For Felix, his path to addiction began when he was 18. Bayern fan, a football-loving circle of friends, “and the advertising for betting is everywhere,” says Felix. “I think that FC Bayern is also so strongly promoting Tipico was a big part of the fact that I thought: This is completely normal, completely harmless.”
Felix’s career from a hobby bettor to a betting addict is almost a blueprint for the addiction of many young adults. “Gambling addiction can actually affect anyone,” says Hilke Dirks of the addiction support association Blaues Kreuz in Munich, an institution that has been Felix’s therapist for a year. “But especially with sports betting, you can say that there is a risk group: between 18 and 25 years, sports-savvy, mostly male,” says Dirks. Almost half of all Germans spend money on gambling every month. Almost half a million people in Germany often do this problematically, a pathological gambling addiction officially has around 215,000 of them, and the number of unreported cases is likely to be significantly higher. “Most of the time, the players move in an environment, such as the circle of friends or the football club, in which betting is completely accepted, in which they even reinforce each other,” says Dirks.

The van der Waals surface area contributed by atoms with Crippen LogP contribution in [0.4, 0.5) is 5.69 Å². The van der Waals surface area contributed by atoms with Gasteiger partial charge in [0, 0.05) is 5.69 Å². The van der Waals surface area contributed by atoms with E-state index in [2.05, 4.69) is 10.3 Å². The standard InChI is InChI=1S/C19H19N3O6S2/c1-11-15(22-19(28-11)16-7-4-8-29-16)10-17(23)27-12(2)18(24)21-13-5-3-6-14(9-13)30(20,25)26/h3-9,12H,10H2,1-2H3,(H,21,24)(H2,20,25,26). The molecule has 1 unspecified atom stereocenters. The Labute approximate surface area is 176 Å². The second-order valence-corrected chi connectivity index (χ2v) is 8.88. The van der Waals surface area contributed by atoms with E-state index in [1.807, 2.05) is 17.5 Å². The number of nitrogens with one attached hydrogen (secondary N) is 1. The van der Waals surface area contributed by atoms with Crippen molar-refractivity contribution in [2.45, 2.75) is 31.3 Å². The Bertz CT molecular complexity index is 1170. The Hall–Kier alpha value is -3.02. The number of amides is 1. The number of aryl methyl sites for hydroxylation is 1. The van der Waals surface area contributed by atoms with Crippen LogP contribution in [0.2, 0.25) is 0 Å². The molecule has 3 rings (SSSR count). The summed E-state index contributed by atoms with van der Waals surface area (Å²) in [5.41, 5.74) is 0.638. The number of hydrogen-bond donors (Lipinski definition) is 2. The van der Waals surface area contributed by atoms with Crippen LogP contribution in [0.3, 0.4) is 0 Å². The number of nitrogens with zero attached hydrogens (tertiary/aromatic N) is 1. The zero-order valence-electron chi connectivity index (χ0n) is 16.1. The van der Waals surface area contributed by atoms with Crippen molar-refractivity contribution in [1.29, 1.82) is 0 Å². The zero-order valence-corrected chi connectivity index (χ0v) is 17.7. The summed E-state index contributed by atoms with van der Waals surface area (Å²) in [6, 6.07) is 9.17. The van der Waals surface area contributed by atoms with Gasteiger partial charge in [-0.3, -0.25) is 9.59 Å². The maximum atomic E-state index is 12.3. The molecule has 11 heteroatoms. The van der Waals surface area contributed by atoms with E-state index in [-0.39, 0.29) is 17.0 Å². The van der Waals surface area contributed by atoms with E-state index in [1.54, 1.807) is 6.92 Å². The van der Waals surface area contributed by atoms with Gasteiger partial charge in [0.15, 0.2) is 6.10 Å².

“Sometimes I’ve looked around and asked: Boy, what are you doing here?”